JS: I like my home to feel warm and welcoming, so I find myself attracted to art that has that feeling. I also find myself drawn to art made by women artists, but that's not deliberate. For me, cohesion is more about how pieces are grouped together. I certainly have items that wouldn't look great next to each other. So, I hang them in different areas. Sometimes I'll add a piece, and it throws a particular collection off kilter. Then, I just rearrange and regroup until everything works together again. It is part of the fun, and keeps everything looking fresh. 


Plus, art looks different depending on the lighting and what is near. When I move pieces around, I invariably find something new to admire. Framing also helps with cohesion. I tend to stick to simple black or natural/unstained oak frames and warm white mats.  

Cornelis Ruhtenberg, "Woman with Teeter Toy", acrylic on linen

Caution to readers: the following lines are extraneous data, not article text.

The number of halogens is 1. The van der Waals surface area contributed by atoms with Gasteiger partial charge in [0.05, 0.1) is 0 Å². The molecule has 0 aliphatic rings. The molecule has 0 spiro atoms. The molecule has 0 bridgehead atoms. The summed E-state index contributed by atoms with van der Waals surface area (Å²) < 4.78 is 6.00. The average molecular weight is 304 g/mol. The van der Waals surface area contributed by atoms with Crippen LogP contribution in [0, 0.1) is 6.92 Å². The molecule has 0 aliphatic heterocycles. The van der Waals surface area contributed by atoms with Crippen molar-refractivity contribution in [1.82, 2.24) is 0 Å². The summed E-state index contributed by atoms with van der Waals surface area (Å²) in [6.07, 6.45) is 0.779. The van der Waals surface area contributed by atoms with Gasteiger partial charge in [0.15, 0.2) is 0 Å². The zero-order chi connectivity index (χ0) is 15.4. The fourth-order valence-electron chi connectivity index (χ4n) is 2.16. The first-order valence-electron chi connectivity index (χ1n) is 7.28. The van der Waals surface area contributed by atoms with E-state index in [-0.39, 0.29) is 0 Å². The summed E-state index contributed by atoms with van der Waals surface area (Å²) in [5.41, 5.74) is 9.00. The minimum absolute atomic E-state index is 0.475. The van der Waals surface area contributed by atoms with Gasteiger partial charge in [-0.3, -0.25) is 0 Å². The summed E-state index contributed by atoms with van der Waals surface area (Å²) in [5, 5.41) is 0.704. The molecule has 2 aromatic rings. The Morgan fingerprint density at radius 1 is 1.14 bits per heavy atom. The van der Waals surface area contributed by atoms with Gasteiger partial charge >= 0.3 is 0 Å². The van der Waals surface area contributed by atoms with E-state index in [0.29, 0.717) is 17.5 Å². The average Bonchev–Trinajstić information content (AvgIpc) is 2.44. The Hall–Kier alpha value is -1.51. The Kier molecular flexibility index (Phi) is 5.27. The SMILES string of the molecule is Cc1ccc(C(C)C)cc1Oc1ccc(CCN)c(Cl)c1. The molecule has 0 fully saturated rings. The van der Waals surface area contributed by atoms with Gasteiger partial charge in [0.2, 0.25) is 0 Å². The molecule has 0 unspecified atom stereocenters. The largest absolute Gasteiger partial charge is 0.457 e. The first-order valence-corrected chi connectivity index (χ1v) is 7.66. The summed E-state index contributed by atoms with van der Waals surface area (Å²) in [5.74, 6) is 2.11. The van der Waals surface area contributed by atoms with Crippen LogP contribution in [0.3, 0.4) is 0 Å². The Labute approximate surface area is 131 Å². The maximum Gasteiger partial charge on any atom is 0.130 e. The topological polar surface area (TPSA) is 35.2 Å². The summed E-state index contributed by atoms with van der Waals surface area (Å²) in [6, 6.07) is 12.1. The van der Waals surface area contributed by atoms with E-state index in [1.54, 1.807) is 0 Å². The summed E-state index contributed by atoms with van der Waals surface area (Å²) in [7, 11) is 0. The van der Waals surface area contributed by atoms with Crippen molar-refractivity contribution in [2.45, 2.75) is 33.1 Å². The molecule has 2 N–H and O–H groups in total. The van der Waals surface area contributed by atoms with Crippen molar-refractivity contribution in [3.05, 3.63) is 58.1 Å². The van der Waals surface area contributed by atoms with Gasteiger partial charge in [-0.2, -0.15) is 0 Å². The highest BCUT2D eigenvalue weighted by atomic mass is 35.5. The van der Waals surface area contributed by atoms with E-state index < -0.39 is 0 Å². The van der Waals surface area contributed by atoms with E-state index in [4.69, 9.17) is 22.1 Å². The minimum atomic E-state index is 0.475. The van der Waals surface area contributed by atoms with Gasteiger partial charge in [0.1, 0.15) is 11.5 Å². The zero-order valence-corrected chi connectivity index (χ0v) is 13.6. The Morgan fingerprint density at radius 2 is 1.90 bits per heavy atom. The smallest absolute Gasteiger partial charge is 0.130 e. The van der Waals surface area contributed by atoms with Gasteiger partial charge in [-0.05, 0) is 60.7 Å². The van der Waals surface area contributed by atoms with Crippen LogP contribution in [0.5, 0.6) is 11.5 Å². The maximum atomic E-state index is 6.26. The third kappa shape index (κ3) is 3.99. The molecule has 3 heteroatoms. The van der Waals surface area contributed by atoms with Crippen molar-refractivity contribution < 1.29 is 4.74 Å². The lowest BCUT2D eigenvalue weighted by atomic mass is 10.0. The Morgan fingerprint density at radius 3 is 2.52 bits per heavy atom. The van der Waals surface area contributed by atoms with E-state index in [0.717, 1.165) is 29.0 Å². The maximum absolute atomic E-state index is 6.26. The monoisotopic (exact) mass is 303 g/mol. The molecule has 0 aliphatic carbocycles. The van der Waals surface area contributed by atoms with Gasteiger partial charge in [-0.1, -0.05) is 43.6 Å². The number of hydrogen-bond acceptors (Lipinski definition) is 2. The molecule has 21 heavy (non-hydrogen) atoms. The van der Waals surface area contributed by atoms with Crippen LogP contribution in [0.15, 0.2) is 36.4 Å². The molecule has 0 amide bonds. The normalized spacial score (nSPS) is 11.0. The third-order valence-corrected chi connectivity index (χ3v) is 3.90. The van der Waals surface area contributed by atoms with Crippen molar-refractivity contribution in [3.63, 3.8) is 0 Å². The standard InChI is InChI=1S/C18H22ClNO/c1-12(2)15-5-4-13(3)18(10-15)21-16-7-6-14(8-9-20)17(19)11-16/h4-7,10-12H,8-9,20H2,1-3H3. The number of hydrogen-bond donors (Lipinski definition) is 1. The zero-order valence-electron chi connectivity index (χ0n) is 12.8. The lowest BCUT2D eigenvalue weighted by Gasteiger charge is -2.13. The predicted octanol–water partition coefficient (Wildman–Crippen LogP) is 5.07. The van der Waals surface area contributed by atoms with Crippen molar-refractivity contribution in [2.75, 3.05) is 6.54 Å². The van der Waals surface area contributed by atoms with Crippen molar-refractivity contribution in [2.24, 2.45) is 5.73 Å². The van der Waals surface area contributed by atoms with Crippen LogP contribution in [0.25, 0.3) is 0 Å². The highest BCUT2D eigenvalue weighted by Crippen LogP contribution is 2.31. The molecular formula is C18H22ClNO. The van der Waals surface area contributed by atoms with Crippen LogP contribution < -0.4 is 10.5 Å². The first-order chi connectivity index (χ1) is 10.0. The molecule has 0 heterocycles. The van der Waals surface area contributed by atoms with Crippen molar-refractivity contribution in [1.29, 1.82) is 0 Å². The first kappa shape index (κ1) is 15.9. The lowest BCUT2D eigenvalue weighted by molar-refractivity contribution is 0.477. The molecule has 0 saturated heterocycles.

above: Tilly Woodward, "Mandala" oil on board

below: Jill's arrowhead collection that we mounted and framed

OLG: You have brought us a number of pieces for a framing refresh. What factors do you consider when deciding what to have re-framed?


JS: A lot of what I've brought in for re-framing are items I've grown up with in my parents' or grandparents' homes. Re-framing helped preserve them. Framing is also important for aesthetic reasons. Something may look dated, and suddenly look fresh with a new frame. As I mentioned earlier, framing helps a diverse collection look cohesive, so that's another reason I re-frame.  I would say that's the three main reasons: preservation, updating the dated, and creating cohesion through my collection.

Ellen Wagener pastel landscape

artists: Tilly Woodward, Kirsten Furlong, and 

April South-Olson

left: Jill's arrowhead collection we mounted & framed

Paula Schuette Kraemer, "Song", etching, chine colle' and monotype

OLG: What advice would you give to someone who is hesitant to start collecting and placing art in their home?



1. Don't hesitate- it isn't scary.  

2. Pick art you love. If you love it, then you won't get tired of it.